The White House predicted Friday that the federal government’s budget deficit for the current fiscal year will hit $600 billion, an increase of $162 billion over last year’s and a final sour note on President Obama’s watch.
While the figure was expected, the increase represents a reversal from previous years, in which budget deficits had steadily declined from the massive $1.4 trillion annual deficit early in Mr. Obama’s first term during the recession.
In March, the nonpartisan Congressional Budget Office projected a $534 billion deficit in fiscal 2016, which ends on Sept. 30.
Shaun Donovan, director of the White House Office of Management and Budget, said the new projection is actually $16 billion lower than the $616 billion deficit estimated by the administration in February.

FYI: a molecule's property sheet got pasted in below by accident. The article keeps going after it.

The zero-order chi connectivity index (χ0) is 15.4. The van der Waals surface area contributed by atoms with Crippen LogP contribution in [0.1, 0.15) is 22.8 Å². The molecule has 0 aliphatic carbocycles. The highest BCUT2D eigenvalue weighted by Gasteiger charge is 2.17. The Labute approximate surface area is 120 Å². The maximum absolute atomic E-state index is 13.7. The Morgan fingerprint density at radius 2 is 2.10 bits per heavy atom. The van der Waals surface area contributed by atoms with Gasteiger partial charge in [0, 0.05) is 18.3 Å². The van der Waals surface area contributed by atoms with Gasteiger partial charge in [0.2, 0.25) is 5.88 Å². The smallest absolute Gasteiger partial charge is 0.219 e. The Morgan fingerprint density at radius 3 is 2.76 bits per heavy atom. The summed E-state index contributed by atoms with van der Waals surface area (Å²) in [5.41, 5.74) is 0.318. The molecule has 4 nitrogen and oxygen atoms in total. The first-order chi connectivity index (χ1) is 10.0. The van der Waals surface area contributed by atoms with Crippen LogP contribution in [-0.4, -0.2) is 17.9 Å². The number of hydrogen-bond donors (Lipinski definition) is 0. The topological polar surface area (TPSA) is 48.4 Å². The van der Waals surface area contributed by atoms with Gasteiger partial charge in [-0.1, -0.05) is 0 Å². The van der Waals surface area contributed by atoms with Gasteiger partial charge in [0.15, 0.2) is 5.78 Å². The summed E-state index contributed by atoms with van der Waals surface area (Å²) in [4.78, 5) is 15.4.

He said deficits are expected to remain below 3 percent of gross domestic product through the next decade.
“Even as the administration made critical investments to support economic growth, it also succeeded in putting the nation on a sound fiscal path,” Mr. Donovan said. “Since 2009 federal deficits have fallen by nearly three-quarters as a share of the economy — the most rapid sustained reduction since just after World War II.”
Under Mr. Obama, the total national debt has climbed to $19.3 trillion; it was about $10.6 trillion when he took office in January 2009.
Mr. Donovan credited the $821 billion recovery act of 2009, the Affordable Care Act and other measures for American businesses adding 14.8 million new jobs since February 2010 and lowering the unemployment rate by more than half.